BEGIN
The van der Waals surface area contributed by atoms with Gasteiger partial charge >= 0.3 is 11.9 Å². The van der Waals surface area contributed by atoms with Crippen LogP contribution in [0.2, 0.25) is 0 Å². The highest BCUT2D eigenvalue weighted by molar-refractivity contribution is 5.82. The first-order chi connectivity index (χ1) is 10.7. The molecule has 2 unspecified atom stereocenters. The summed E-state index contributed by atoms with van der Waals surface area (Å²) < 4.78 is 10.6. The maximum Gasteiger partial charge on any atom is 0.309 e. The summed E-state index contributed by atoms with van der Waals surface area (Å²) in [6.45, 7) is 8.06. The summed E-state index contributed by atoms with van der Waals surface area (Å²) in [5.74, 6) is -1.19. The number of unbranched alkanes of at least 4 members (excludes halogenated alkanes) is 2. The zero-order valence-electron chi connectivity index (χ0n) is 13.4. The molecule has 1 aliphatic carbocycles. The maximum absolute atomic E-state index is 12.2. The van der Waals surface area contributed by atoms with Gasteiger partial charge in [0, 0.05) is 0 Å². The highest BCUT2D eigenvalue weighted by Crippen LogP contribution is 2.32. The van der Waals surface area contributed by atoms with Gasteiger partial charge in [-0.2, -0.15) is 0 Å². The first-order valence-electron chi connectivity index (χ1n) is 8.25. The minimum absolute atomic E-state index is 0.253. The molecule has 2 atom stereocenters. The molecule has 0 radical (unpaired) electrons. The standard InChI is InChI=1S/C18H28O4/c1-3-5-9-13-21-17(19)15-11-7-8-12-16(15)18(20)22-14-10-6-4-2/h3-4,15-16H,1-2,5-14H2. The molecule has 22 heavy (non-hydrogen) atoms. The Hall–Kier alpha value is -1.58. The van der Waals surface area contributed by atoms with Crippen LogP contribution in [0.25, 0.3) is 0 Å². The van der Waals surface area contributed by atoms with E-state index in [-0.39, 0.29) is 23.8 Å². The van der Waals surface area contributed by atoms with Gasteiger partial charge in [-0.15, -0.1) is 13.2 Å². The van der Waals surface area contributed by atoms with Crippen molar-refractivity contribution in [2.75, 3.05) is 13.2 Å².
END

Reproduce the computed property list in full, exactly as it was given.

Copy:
The van der Waals surface area contributed by atoms with Gasteiger partial charge >= 0.3 is 11.9 Å². The van der Waals surface area contributed by atoms with Crippen LogP contribution in [0.2, 0.25) is 0 Å². The highest BCUT2D eigenvalue weighted by molar-refractivity contribution is 5.82. The first-order chi connectivity index (χ1) is 10.7. The molecule has 2 unspecified atom stereocenters. The summed E-state index contributed by atoms with van der Waals surface area (Å²) < 4.78 is 10.6. The maximum Gasteiger partial charge on any atom is 0.309 e. The summed E-state index contributed by atoms with van der Waals surface area (Å²) in [6.45, 7) is 8.06. The summed E-state index contributed by atoms with van der Waals surface area (Å²) in [5.74, 6) is -1.19. The number of unbranched alkanes of at least 4 members (excludes halogenated alkanes) is 2. The zero-order valence-electron chi connectivity index (χ0n) is 13.4. The molecule has 1 aliphatic carbocycles. The maximum absolute atomic E-state index is 12.2. The van der Waals surface area contributed by atoms with Gasteiger partial charge in [0, 0.05) is 0 Å². The highest BCUT2D eigenvalue weighted by Crippen LogP contribution is 2.32. The van der Waals surface area contributed by atoms with Gasteiger partial charge in [-0.2, -0.15) is 0 Å². The first-order valence-electron chi connectivity index (χ1n) is 8.25. The minimum absolute atomic E-state index is 0.253. The molecule has 2 atom stereocenters. The molecule has 0 radical (unpaired) electrons. The standard InChI is InChI=1S/C18H28O4/c1-3-5-9-13-21-17(19)15-11-7-8-12-16(15)18(20)22-14-10-6-4-2/h3-4,15-16H,1-2,5-14H2. The molecule has 22 heavy (non-hydrogen) atoms. The Hall–Kier alpha value is -1.58. The van der Waals surface area contributed by atoms with Crippen LogP contribution in [0.25, 0.3) is 0 Å². The van der Waals surface area contributed by atoms with E-state index in [-0.39, 0.29) is 23.8 Å². The van der Waals surface area contributed by atoms with Gasteiger partial charge in [-0.15, -0.1) is 13.2 Å². The van der Waals surface area contributed by atoms with Crippen molar-refractivity contribution in [2.75, 3.05) is 13.2 Å².